And SMEs/Corporate Scotland?
Turning to the thoughts of Scottish SMEs, PwC recently carried out an online survey of 566 UK SMEs, of which 51 were Scottish. The results showed a few areas where the answers of the Scottish respondents differed markedly from the overall UK position, including (i) a higher percentage of Scottish firms that are keen to ensure that there is sufficient liquidity within the UK financial markets (66% of Scottish entities, compared to 52% at UK level), and (ii) greater caution over capital investment. We need a clear message for the politicians and negotiators to get the right deal but make sure it is not the right deal too late. The Scottish and Westminster governments are in listening/fact-finding mode so there has never been a better time for businesses to influence the key issues to be covered in discussions.
Employment law is an area in which EU legislation has had a significant impact across sectors, not least financial services. Even if the UK has scope to diverge from EU employment law, changes may not necessarily be immediate on the point of Brexit, or ultimately far-reaching, for the following reasons:
- Much of EU employment law has been brought into effect via UK legislation, which we can expect to remain in force post-Brexit unless and until amended.
- Changes to primary legislation require parliamentary approval and the government of the time will need to consider whether reform is politically desirable. The UK has come to expect a certain level of workplace protection, and wholesale changes to the likes of, for example, discrimination law, seem highly unlikely.
- Many employment rights, including unfair dismissal and the minimum wage, do not in fact stem from the EU.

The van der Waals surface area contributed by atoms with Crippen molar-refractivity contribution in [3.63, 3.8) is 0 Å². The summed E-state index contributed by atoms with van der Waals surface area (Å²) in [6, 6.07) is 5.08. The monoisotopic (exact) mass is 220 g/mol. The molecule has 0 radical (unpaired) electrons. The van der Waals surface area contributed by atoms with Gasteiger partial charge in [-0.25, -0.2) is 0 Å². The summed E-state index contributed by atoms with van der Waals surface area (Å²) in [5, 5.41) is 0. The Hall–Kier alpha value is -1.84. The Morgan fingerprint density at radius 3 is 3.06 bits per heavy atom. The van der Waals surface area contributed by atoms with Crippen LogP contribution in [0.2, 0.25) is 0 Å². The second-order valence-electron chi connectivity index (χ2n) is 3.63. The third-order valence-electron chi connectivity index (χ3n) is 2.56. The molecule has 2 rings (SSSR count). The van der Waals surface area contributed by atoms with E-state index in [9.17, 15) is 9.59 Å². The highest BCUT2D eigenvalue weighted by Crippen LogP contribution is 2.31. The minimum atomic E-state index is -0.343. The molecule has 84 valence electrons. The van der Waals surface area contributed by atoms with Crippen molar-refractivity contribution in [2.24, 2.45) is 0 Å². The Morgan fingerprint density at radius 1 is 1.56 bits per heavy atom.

- In other cases, the UK deliberately provides protection that exceeds the EU minimum: prime examples being maternity leave and the right to 5.6 weeks’ holiday (as opposed to the EU four-week minimum). Withdrawal from the EU is therefore unlikely to prompt a change to government policy in these areas.
- Although, post-Brexit, UK courts and tribunals would not refer cases to the European Court of Justice or be obliged to follow new decisions from that court, it is less clear how they would deal with existing UK case law stemming from EU decisions. High profile examples include sickness absence and holidays; and the inclusion of certain payments in holiday pay. It is likely that tribunals would continue to apply the previous decisions of a higher UK court unless or until that higher court or parliament took a different approach.
- Employers’ internal policies and even contracts of employment often reflect certain EU rights relating to, for example, working time, sickness absence and equal opportunities. Reducing entitlements could be difficult both from a legal and employee relations perspective.